I recently bought a villa for use during working and want to connect to broadband.
I contacted my home provider (Internode) and they responded: "I have completed a service qualification and it appears that Naked ADSL is not available in your exchange. We can provide Easy Broadband + Nodeline for a similar price. * Easy Broadband 30 + Nodeline @ $59.90/month (phone calls additional)" I will not be using a phone line for making calls. Is Internode the only one who can provide Broadband in my situation. Thanks Jim
This is probably a misunderstanding over what Naked Broadband, or Naked DSL is. A lot of people go for Naked DSL with the belief that because there is no phone service provided, then you will be able to save about $30 a month on line rental. But that's not exactly the case. To wind it back a bit, let's look at how broadband is provided over a copper line connection.
1. A standard telephone point is made up of Twister Pair Copper. This means that two copper wires are twisted around each other, and connected to the Telstra phone socket in your home. The Twisted Pair is led back to a pillar in your street, where it is connected to something like a circuit board. From there, it is switched to a larger trunk cable, which leads back to the telephone exchange in your neighbourhood - usually no more than 2-5 km away.
2. At the exchange, different providers host large networking arrays, made up into what's known as a DSLAM ("Dee- SLAM"). This stands for Digital Subscriber Line Access Multiplexer. It is wired back to that company's network core, which is, in itself, wired back to international loading points in either WA or NSW. So with Internode, their DSLAM is connected (usually with optical fibre) back to Adelaide, where they host their network core, which is in turn usually wired back to NSW. From there, Telstra, Optus or TPG host the really big cables that go under the ocean.
3. Back to your neighbourhood. The line between the house and the exchange is owned by Telstra, and that's it. No-one else can provide the so-called 'last mile' of communications: this part of a network takes up about 99% of the cost and difficulty! That's because there's one (or more) going to every house, shop, office suite and flat in Australia. So if there's 10 cables serving the country, and 2000 exchanges serving each neighbourhood...there's about 10 million connections in the 'last mile'. Telstra rents out the last mile connection to the exchange for about $24.50 a month to companies like Internode. With overheads, that makes for a retail price of about $30 to you.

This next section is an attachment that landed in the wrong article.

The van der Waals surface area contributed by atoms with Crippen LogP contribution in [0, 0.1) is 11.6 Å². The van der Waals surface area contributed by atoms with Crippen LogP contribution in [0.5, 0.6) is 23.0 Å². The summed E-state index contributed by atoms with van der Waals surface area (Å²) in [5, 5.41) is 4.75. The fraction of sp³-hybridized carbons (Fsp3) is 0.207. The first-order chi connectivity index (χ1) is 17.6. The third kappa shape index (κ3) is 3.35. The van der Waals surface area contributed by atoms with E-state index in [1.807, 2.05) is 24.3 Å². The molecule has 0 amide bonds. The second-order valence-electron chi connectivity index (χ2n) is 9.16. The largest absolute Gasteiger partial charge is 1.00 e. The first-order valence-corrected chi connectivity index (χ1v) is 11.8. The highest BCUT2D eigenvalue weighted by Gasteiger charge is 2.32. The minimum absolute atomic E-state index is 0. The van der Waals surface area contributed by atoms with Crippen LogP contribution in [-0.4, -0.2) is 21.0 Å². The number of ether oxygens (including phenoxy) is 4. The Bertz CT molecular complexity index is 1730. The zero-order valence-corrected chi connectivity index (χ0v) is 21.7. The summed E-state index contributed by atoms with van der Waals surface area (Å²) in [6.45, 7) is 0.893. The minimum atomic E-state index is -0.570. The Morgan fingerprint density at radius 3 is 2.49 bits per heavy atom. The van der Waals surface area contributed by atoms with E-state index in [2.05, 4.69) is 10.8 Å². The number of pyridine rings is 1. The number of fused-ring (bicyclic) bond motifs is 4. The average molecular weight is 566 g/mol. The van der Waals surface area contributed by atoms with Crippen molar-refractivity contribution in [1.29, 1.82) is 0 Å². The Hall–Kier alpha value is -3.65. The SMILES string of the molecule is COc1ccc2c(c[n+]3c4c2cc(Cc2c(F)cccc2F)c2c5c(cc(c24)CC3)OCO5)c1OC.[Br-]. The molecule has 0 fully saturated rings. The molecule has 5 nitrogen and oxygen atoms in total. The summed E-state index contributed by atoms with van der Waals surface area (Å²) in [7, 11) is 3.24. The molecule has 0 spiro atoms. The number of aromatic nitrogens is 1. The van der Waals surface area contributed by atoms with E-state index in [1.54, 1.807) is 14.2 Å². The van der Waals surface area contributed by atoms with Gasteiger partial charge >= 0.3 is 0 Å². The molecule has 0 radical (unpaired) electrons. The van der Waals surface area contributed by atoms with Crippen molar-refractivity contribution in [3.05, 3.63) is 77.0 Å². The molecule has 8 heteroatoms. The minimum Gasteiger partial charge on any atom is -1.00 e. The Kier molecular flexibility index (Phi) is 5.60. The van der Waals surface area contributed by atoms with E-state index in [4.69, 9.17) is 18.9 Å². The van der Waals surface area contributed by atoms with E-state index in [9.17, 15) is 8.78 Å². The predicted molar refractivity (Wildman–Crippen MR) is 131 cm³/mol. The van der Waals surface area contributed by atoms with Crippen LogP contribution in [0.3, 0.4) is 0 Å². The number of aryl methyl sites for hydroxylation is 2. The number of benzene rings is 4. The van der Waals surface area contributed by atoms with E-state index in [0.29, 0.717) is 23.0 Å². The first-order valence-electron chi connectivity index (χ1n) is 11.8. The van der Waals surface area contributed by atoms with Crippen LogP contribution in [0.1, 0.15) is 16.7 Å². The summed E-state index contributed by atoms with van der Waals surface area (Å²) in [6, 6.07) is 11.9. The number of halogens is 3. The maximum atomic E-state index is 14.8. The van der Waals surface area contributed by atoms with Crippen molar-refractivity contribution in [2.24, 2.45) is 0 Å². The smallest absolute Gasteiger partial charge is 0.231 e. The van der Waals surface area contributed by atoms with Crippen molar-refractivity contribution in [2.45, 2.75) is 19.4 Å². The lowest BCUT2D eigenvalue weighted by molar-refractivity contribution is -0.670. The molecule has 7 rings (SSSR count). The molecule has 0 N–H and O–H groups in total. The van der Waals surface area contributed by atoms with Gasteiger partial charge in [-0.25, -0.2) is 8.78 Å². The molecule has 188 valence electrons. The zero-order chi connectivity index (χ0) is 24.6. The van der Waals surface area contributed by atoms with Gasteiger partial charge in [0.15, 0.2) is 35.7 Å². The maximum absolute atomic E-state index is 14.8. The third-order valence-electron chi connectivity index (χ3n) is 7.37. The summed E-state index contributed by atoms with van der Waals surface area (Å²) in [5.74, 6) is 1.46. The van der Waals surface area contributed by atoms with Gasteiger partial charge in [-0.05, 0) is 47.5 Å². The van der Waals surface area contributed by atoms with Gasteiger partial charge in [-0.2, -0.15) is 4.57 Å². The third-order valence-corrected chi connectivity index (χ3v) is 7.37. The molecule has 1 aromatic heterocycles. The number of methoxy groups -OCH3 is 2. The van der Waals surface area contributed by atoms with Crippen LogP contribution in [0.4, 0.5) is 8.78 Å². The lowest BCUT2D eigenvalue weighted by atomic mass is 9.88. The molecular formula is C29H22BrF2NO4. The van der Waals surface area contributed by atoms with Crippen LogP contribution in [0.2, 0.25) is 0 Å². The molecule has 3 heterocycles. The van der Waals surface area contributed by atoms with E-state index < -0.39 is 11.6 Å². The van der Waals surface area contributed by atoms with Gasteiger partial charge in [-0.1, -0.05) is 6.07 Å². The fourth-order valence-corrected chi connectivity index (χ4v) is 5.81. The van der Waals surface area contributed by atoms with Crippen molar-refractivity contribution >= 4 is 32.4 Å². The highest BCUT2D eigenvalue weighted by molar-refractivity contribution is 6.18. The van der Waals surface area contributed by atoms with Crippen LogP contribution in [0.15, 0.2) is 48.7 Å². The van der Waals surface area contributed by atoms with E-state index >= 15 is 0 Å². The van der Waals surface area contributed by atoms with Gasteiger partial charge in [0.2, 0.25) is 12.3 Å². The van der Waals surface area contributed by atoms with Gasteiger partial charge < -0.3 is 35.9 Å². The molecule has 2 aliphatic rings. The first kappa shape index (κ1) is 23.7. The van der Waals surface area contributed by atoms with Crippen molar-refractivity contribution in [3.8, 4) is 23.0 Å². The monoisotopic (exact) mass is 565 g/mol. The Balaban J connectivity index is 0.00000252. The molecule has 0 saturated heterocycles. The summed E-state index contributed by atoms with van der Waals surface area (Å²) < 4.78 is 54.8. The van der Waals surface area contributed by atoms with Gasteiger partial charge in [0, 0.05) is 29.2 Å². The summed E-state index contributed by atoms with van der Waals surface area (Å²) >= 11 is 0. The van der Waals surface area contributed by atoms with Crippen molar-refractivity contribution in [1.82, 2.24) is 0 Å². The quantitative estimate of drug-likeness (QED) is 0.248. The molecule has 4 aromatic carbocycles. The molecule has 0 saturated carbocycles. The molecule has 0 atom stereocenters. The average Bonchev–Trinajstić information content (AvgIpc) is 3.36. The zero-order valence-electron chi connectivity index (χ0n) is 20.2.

4. At the exchange, your Twisted Pair can be split. The phone line can go to Telstra, and the line carrying internet can plug into an Internode DSLAM. This is called 'Standalone DSL" or Unbundled DSL. This is expensive, and difficult. So the cheaper option is to have both your phone line and Internet line plug into an Internode DSLAM. This is a Bundle, and because it's cheaper and easier for Internode, they will discount the overall price.
The 3rd configuration is very different. This is where your phone line remains dormant, and just the internet half of your Twisted Pair plugs into the Internode DSLAM. This is called Naked DSL. The advantage here is that because the phone line is dormant, there is no 'crosstalk' bleeding over from the phone line that could affect the stability of the Internet line. This provides overall better speeds and stability. What it does NOT do, is eliminate the line rental. Internode is still paying line rental to get you to the exchange. So:
Internode Easy Broadband, 200GB is $70 a month, for Standalone DSL. You would have to pay your $30 line rental direct to Telstra, for total out of pocket of about $100.
Internode Easy Broadband in a bundle is $70 + $30, minus a $20 bundling discount, for a total price, paid directly to Internode, of about $80.
Internode Easy Naked is about $80 a month.
Unfortunately, not every DSLAM in Internode's network is equipped to provide the Easy Naked service, for a whole host of reasons (some of it has to do with incompatabilities with your Twisted Pair connection, and some of it has to do with what equipment Internode uses at your exchange). But the Easy Broadband Bundle is the same price, and the only difference really is that the line might be a bit slower. Not hugely slower, but a little bit.
The fact that you're provided with a dial tone and phone number is immaterial. Internode won't even provide you with a phone; you could never plug a telephone handset in and you'd be getting the same result as you would with Naked DSL. You can't complain that you're 'paying for a service you never use' - you're paying for the rental of a line that you ARE using, and if that phone service WASN'T being provided, you'd be paying the same anyway. I use this analogy: it's like when you want a burger and fries at McDonald's, but it's cheaper to buy the Happy Meal and throw away the fries. Internode have found an equitable solution for you, identical in price to what you ordered and offering so significant difference in quality. They've done the right thing: other ISPs might have just said "Sorry, not available" and left it at that.
Adam at CompareBroadband
1300 106 571